LSAT 60 – Section 3 – Question 15

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Type Tags Answer
Curve Question
PT60 S3 Q15
Main conclusion or main point +MC
+Medium 146.416 +SubsectionMedium

We start with the question stem: Which of the following most accurately expresses the conclusion drawn in the argument? This is a Main Conclusion question.

The author begins by stating that it is technologically possible to build non-polluting hydrogen-fueled cars, but the problem is that there isn't a national system of fuel stations that would provide those cars with fuel. Alright, that does seem like an issue. Without a system of fuel stations to make the cars move, all you have are nonpolluting, hydrogen-efficient paperweights. Let's see what the author has to say about this problem.

The next sentence begins with the word "However," indicating a turn to the author's argument. He claims, "this infrastructure is likely to appear and grow rapidly." Was that referential phrasing? You know the drill, we need to find what the referential phrase is referring to. The infrastructure is the hydrogen car fuel system. So the author is claiming that the hydrogen car fueling systems are likely to appear and grow rapidly. At this point, we have some hints that this claim is the conclusion. We have a Context Indicator (however) + Referential Phrasing (this infrastructure). As a rule of thumb, many main conclusions of Main Conclusion questions will have both. Knowing this, we can proceed to the next sentences and ask if they support the claim that the hydrogen fuel system will appear rapidly. If they do, then we have found our Main Conclusion.

The author proceeds by giving an example of how there were no gas stations at one point, but they quickly sprung up in response to consumer demand. OK, so the author is trying to claim, "Hey, remember how there were no gas stations at one point, and then they appeared after consumers started wanting them? Well, the same thing will happen with Hydrogen fuel stations." Terrible argument? Absolutely. However, our job is not to evaluate the argument; it's to find the Main Conclusion that is supported by other claims. While the gas station example fails to make the author's argument valid, it does mildly support the claim that hydrogen fuel stations will likely appear and grow rapidly. Bingo, we have found our main conclusion: The national system of hydrogen fuel stations is likely to appear and grow rapidly. Now, all we need to do is find an answer choice that expresses the same idea.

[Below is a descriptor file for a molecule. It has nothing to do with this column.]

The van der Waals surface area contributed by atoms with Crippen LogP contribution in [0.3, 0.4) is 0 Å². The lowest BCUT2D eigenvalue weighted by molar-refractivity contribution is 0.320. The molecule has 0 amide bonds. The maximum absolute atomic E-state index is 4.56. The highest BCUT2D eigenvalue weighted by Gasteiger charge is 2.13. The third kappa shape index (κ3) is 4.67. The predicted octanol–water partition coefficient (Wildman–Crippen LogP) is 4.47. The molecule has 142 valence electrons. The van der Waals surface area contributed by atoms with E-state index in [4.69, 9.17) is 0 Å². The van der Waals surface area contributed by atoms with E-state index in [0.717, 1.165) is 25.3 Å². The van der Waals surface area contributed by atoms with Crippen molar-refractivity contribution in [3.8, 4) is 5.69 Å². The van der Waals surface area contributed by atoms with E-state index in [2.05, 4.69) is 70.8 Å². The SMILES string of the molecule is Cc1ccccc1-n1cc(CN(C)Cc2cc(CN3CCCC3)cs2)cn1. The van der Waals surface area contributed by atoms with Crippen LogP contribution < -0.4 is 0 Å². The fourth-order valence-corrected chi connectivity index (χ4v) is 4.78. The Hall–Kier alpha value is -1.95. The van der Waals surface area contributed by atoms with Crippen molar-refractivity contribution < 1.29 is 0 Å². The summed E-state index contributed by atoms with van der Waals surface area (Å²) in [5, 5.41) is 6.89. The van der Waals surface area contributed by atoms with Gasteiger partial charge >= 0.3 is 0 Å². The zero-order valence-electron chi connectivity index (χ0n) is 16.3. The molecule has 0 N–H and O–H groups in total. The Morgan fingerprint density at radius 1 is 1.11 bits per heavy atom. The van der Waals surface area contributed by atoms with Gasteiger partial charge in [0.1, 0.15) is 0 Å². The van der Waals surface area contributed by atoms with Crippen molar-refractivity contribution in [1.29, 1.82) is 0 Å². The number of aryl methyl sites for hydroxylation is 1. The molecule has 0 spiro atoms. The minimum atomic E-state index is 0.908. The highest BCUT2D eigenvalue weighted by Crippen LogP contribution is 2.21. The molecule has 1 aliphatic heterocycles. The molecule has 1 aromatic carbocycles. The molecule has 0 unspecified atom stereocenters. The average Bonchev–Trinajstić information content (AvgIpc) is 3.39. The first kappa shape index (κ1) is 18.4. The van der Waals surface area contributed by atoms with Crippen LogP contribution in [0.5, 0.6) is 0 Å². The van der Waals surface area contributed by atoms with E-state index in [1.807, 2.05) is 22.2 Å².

Answer Choice (A) is context. The author used the fact that it is technologically possible to build hydrogen-powered cars to introduce the problem presented in Answer Choice B. She then turned to her argument that the fuel stations would appear and grow rapidly.

Answer Choice (B) is also context. The author used (A) to introduce the fact that there was no fueling system for hydrogen-powered cars. Both (A) and (B) set up her argument that the fuel system would appear and grow rapidly.

Answer Choice (C) may be appealing, but if you picked (C), you likely thought that hydrogen fuel systems were the new kind of technology that was developed. Well, that would fulfill the sufficient condition, and you would get the outcome that the infrastructure needed to support that technology (the hydrogen cars) would quickly develop in response to consumer demands. That kind of looks like our main conclusion, but there are multiple problems. First, our conclusion did not take the form of a conditional. Second, this answer choice is way too broad. Our author limited her argument to the fueling infrastructure for hydrogen-powered cars. (C) talks about new technology in general. Third, the author mentions nothing about consumer demands in the conclusion of her argument. While she does talk about consumer demands in the gas station example, her conclusion has little to do with consumers. So this is no good.

Correct Answer Choice (D) is almost word for word what the author says, but it replaces the referential phrasing “this infrastructure” with "the fuel-distribution infrastructure." We've got it.

Answer Choice (E) would strengthen the argument by making the hydrogen stations more similar to the gasoline station example. However, our job isn't to strengthen the argument. It is to find a paraphrase of the main conclusion.

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